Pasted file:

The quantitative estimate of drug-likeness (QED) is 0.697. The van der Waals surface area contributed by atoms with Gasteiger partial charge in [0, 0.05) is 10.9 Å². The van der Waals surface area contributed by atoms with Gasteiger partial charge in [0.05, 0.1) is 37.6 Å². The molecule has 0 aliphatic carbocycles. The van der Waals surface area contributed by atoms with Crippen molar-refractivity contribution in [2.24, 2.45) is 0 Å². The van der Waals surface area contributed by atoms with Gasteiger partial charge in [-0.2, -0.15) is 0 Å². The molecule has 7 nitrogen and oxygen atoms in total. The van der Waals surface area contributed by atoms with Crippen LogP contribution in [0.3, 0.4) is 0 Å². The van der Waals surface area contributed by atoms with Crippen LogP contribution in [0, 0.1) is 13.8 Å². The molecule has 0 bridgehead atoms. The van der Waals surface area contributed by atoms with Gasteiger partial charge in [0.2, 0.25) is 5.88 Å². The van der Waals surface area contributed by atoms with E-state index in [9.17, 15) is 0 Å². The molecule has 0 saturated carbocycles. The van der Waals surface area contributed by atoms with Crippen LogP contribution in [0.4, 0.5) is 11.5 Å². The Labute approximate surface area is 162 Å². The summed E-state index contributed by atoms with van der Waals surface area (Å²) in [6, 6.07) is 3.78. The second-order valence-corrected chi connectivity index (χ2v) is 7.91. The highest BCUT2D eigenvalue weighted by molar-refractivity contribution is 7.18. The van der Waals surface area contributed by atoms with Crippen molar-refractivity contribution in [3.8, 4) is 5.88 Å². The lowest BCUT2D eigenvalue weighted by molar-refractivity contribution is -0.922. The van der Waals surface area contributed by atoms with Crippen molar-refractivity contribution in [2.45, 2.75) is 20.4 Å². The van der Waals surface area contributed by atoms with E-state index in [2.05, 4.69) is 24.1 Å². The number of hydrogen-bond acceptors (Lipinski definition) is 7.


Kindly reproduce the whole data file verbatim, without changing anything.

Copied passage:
The quantitative estimate of drug-likeness (QED) is 0.697. The van der Waals surface area contributed by atoms with Gasteiger partial charge in [0, 0.05) is 10.9 Å². The van der Waals surface area contributed by atoms with Gasteiger partial charge in [0.05, 0.1) is 37.6 Å². The molecule has 0 aliphatic carbocycles. The van der Waals surface area contributed by atoms with Crippen molar-refractivity contribution in [2.24, 2.45) is 0 Å². The van der Waals surface area contributed by atoms with Gasteiger partial charge in [-0.2, -0.15) is 0 Å². The molecule has 7 nitrogen and oxygen atoms in total. The van der Waals surface area contributed by atoms with Crippen LogP contribution in [0.3, 0.4) is 0 Å². The van der Waals surface area contributed by atoms with Crippen LogP contribution in [0, 0.1) is 13.8 Å². The molecule has 0 bridgehead atoms. The van der Waals surface area contributed by atoms with Gasteiger partial charge in [0.2, 0.25) is 5.88 Å². The van der Waals surface area contributed by atoms with E-state index in [9.17, 15) is 0 Å². The molecule has 0 saturated carbocycles. The van der Waals surface area contributed by atoms with Crippen LogP contribution in [0.4, 0.5) is 11.5 Å². The Labute approximate surface area is 162 Å². The summed E-state index contributed by atoms with van der Waals surface area (Å²) in [6, 6.07) is 3.78. The second-order valence-corrected chi connectivity index (χ2v) is 7.91. The highest BCUT2D eigenvalue weighted by molar-refractivity contribution is 7.18. The van der Waals surface area contributed by atoms with Crippen molar-refractivity contribution in [3.8, 4) is 5.88 Å². The lowest BCUT2D eigenvalue weighted by molar-refractivity contribution is -0.922. The van der Waals surface area contributed by atoms with Crippen molar-refractivity contribution in [2.45, 2.75) is 20.4 Å². The van der Waals surface area contributed by atoms with E-state index in [2.05, 4.69) is 24.1 Å². The number of hydrogen-bond acceptors (Lipinski definition) is 7.